else’s, VITHIT are adding to the intensity of rivalry. However, with the global
sports drink market worth $4.1 billion in 2012 and an expected value of $5.6
billion in 2020 the intensity of rivalry is increasing and threaten the reputations
of Lavin and O’Rourke as well as their business. However, VITHIT are determined
to continue to succeed despite this strong Intensity of Rivalry.

VITHIT is a business that has gone from the verge of collapse
in 2007 to having a target of 2 million cases to be sold in 2017. It has become
successful with the formation of the partnership of Lavin and O’Rourke and
their strategy of internationalisation. With a mission to have a ‘tasty sport
drink that tasted good, if not better than their sugary counterparts’ (Final Year TCD Business Studies Students
(2017) case study of VITHIT), values to always be present in the domestic
market with a low sugar, low calorie drink and a vision for VITHIT to go
global, Lavin and O’Rourke put their strategy into action.

There are five elements to a strategy, one being staging.
O’Rourke and Lavin were very keen to conquer the domestic market first but
having done this they chose the UK as their stage to expand further. VITHIT
also choose minor stages to assess how the product was doing. For example, they
targeted the more youthful country of Iceland for their product and it is now
averaging annually 300,000 units. With this success in Iceland, VITHIT easily
entered the market in the Scandinavian countries. Their staging technique can
again be seen when expanding to the US. They trialled their product in the state
of Virginia and with the positive response they received, VITHIT entered 6 more
states of the US.

Another key element to a strategy is what arenas should the
business be active in. VITHIT initially began with the health drinks market and
made sure they were a success here. With the increase of demand for both health
brands and VITHIT, their product was now attracting the convenience consumer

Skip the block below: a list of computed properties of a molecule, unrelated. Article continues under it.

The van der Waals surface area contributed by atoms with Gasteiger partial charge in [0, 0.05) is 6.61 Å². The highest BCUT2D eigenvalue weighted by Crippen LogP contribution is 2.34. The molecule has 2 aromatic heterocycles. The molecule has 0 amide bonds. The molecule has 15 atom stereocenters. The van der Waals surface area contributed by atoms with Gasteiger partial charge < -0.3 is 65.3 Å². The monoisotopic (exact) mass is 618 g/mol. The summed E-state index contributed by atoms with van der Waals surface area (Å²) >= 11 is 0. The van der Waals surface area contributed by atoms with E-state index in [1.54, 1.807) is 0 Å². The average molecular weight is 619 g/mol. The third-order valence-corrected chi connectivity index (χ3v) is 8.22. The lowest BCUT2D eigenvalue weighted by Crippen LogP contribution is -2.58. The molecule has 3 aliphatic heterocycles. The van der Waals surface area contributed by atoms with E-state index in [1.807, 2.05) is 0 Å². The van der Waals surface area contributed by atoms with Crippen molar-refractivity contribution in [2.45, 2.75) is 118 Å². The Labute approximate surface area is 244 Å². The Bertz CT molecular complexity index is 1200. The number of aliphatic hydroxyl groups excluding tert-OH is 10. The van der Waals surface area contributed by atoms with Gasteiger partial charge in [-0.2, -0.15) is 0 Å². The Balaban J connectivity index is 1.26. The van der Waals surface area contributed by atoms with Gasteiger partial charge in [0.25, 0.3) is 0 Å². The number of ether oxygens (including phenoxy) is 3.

allowing VITHIT to enter the soft drinks market. VITHIT then entered other
arenas as they created new products such as their vitamin bar launching them in
to the market for health bars now as well as health drinks. This was another
way of getting VITHIT brand known to the world.

The next element of a strategy is vehicles. To allow the
brand to succeed in Ireland let alone the world, O’Rourke had a few changes to
make internally. He restructured the company having a few workers and no
department heads to report to, resulting in the decision process being quick,
as the main power rested in the duos partnership. O’Rourke renamed ‘Vitz Drinks
Ltd’ to the more simple and easier sounding ‘VITHIT’. With these changes the company
began to thrive and what further allowed their product to sell was the strong
distribution channels the company held as essential allowing them to expand to
the likes of the UK, US and South Africa.

A fourth element to a strategy being the differentiations a
product has to set it apart from substitutes. VITHIT excel in this area as from
the start they had a low sugar, low calorie drink which differed from the high
sugar content of other sports drinks. However, to further be noticed they
repackaged and renamed. When sending their product into the different countries
they altered the product slightly to the preferences of those people in order to
be a success. For example, a smaller bottle in countries where preferred. To
help them thrive in the US market, VITHIT introduced 3 new flavours of their
drinks in order to try to appeal to everyone’s tastes internationally.

The last element needed for a strategy and particularly
important when internationalising one’s product is economic logic. Given that
they use natural juices in their product, the cost of production is higher than
most competitors but VITHIT outsourced their production which decreased the
price and developed international relations. The product itself is hard to beat
in terms of low amounts of calories and sugar and the presence of vitamins and
teas. Therefore, despite being slightly more expensive consumers worldwide are
still willing to purchases this unique product.

Thus, from the initially financially draining strategy of
Lavin back in the early days of VITHIT, both Lavin and O’Rourke have made
changes as seen above in order to come up with a strategy of
internationalization and thrive in markets worldwide.




















Adrian Burke, August 2015, ,29/12/17.

Final Year TCD Business Studies
(2017) Case Study of VITHIT.

analysis contributor, 24 February 2015, ,29/12/17.

Pestle analysis contributor, 25 February
2015, ,29/12/17.

Marc J
Marin, 2016 , ,29/12/17.

James Wilkinson, 23 July 2013, ,29/12/17.

Wilkinson, 24 July 2013, ,29/12/17.

James Wilkinson, 24 July 2013, ,29/12/17.